Some more recent agreements have sunset provisions, like Mr. Koch's with the State Theater, which says the building can be renamed for a new donor after 50 years, with members of the Koch family retaining the right of first refusal.
Lincoln Center sweetened its deal with the Fisher family in several ways. Avery Fisher will be inducted into a new Lincoln Center Hall of Fame in the renovated building, which will celebrate artists, leaders and philanthropists who have played central roles at Lincoln Center. Their contributions will be explored in interactive installations that highlight all 11 of Lincoln Center's constituent organizations.
A Fisher family member will serve on the Hall of Fame's advisory board and on the selection committee for inductees into its Avery Fisher Classical Music Wing, which will contain archival materials about Avery Fisher.
The agreement also promises to give a higher profile to the Avery Fisher Artist Program, established in 1974, which awards prizes to established American instrumentalists of distinction and career grants to emerging young artists.
In addition, a Philharmonic concert conducted by the orchestra's music director, Alan Gilbert, that honors Avery Fisher and his family has been scheduled for March 24.
The $15 million that Lincoln Center will pay the Fisher family will come from a line of credit that will eventually be covered by the major naming gift. The family said it had not determined how that money would be distributed.
Although the Philharmonic is planning a gut renovation that will retain the building's exterior, designed by Max Abramovitz, the interior reconstruction ó to begin in 2019 ó will be comprehensive.
Gary Parr, the orchestra's chairman, said the renaming opportunity enabled the project to be ambitious. "We're not going to do something minor or small," he said. "Being able to do this makes a huge difference in the prospects of raising the funds to be successful."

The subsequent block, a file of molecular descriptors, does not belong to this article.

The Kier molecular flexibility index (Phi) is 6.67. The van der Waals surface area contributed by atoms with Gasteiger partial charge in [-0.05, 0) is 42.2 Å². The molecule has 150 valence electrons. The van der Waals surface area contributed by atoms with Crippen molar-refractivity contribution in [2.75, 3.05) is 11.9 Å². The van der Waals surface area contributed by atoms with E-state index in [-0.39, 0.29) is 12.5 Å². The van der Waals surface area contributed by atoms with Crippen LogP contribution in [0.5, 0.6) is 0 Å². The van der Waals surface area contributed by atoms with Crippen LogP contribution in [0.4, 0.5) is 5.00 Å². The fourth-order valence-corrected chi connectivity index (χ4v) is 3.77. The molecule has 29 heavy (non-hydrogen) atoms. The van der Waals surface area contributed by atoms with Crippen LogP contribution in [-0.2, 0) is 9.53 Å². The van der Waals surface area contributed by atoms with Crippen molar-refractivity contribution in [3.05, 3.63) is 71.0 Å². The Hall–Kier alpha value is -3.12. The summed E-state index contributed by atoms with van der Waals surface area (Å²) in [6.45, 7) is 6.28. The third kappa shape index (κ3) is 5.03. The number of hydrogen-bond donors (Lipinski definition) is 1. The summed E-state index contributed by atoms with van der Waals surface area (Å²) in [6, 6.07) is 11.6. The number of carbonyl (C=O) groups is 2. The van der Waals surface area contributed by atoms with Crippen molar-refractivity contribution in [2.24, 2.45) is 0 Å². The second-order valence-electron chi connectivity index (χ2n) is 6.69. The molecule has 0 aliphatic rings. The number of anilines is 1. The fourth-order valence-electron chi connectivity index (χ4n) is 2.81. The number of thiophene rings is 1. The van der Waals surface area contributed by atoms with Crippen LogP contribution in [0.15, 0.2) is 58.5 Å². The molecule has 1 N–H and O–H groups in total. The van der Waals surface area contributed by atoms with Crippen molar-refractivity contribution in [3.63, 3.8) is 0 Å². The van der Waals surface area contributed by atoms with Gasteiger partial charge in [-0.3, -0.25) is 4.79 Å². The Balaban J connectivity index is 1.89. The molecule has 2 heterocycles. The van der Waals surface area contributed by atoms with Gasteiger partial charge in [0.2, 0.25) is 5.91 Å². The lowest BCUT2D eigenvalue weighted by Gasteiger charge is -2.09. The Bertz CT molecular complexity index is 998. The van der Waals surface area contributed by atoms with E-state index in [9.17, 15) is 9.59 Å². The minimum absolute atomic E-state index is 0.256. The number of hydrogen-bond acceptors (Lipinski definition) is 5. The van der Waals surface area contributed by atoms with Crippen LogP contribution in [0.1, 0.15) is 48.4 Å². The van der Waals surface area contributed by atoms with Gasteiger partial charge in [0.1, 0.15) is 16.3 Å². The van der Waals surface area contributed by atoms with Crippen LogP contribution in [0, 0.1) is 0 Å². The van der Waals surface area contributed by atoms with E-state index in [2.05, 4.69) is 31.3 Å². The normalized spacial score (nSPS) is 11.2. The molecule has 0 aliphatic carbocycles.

The goal is to limit the Philharmonic's time outside the hall to two seasons, during which the orchestra will play in various New York City locations, which have not been determined.
An architect for the new hall has yet to be selected. Although the Philharmonic board voted to proceed with a design for the hall by the British architect Norman Foster in 2005, the thinking has evolved since then, and the orchestra is starting over. Akustiks has been chosen as the acoustics firm and Fisher Dachs Associates as the theater designer.
"This is in sight now; it's really happening," Mr. Bernstein said. "Donors want to be assured of the likelihood of these projects."
The Fisher family didn't come to this decision easily; every member was involved: all three children, their spouses and five grandchildren.
For Lincoln Center, the issue may have been one of financial reality as it faced the daunting budget of a major renovation. For the family, the issues were more personal.
"Would this have made him proud?" Nancy Fisher's son Philip Kirschner, 34, said of his grandfather. "What were his original intentions?"
Ultimately, the family determined that the most important thing was to make possible the continuing presentation and excitement of classical music at Lincoln Center, just as Avery Fisher had in the first place.
"His goal was to give back to music lovers what they had given him," Charles said. "We feel, at the end of the day, that our father would have wanted this as well."
Photo: In front of Avery Fisher Hall, from left: Philip Kirschner; Katherine G. Farley, Lincoln Centerís chairwoman; Jed Bernstein, Lincoln Centerís president; Nancy Fisher; and Charles Avery Fisher. Credit Todd Heisler/The New York Times
The New York Times
By Robin Pogrebin